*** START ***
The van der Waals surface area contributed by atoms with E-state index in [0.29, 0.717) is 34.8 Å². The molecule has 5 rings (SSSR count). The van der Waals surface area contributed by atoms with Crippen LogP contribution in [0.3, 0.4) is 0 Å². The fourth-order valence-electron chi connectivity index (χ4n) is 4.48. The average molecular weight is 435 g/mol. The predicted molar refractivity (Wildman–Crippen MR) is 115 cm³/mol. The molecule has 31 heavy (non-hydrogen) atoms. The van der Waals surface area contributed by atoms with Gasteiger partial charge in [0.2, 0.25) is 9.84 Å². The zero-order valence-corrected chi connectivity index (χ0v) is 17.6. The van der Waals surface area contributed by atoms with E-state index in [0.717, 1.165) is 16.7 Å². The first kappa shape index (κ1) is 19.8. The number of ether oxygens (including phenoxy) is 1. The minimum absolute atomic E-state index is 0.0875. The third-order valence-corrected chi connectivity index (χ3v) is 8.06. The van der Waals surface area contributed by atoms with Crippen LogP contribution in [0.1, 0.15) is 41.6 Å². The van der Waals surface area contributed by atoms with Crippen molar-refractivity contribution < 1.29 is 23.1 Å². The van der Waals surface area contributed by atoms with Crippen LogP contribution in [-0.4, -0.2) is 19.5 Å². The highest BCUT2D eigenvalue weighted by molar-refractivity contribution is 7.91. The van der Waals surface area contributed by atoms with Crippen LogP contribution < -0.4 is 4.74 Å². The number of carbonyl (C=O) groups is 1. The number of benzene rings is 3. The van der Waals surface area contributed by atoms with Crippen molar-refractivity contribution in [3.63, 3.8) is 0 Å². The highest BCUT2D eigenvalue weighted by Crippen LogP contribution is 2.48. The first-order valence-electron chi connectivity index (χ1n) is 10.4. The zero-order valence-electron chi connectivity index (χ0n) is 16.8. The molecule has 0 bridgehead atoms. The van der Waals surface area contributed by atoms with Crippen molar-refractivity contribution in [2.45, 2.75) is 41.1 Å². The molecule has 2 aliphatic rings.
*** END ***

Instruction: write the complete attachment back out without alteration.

The van der Waals surface area contributed by atoms with E-state index in [0.29, 0.717) is 34.8 Å². The molecule has 5 rings (SSSR count). The van der Waals surface area contributed by atoms with Crippen LogP contribution in [0.3, 0.4) is 0 Å². The fourth-order valence-electron chi connectivity index (χ4n) is 4.48. The average molecular weight is 435 g/mol. The predicted molar refractivity (Wildman–Crippen MR) is 115 cm³/mol. The molecule has 31 heavy (non-hydrogen) atoms. The van der Waals surface area contributed by atoms with Gasteiger partial charge in [0.2, 0.25) is 9.84 Å². The zero-order valence-corrected chi connectivity index (χ0v) is 17.6. The van der Waals surface area contributed by atoms with E-state index in [0.717, 1.165) is 16.7 Å². The first kappa shape index (κ1) is 19.8. The number of ether oxygens (including phenoxy) is 1. The minimum absolute atomic E-state index is 0.0875. The third-order valence-corrected chi connectivity index (χ3v) is 8.06. The van der Waals surface area contributed by atoms with Crippen LogP contribution in [0.1, 0.15) is 41.6 Å². The van der Waals surface area contributed by atoms with Crippen molar-refractivity contribution < 1.29 is 23.1 Å². The van der Waals surface area contributed by atoms with Crippen LogP contribution in [-0.4, -0.2) is 19.5 Å². The highest BCUT2D eigenvalue weighted by molar-refractivity contribution is 7.91. The van der Waals surface area contributed by atoms with Crippen LogP contribution < -0.4 is 4.74 Å². The number of carbonyl (C=O) groups is 1. The number of benzene rings is 3. The van der Waals surface area contributed by atoms with Crippen molar-refractivity contribution in [3.63, 3.8) is 0 Å². The highest BCUT2D eigenvalue weighted by Crippen LogP contribution is 2.48. The first-order valence-electron chi connectivity index (χ1n) is 10.4. The zero-order valence-electron chi connectivity index (χ0n) is 16.8. The molecule has 0 bridgehead atoms. The van der Waals surface area contributed by atoms with Crippen molar-refractivity contribution in [2.45, 2.75) is 41.1 Å². The molecule has 2 aliphatic rings.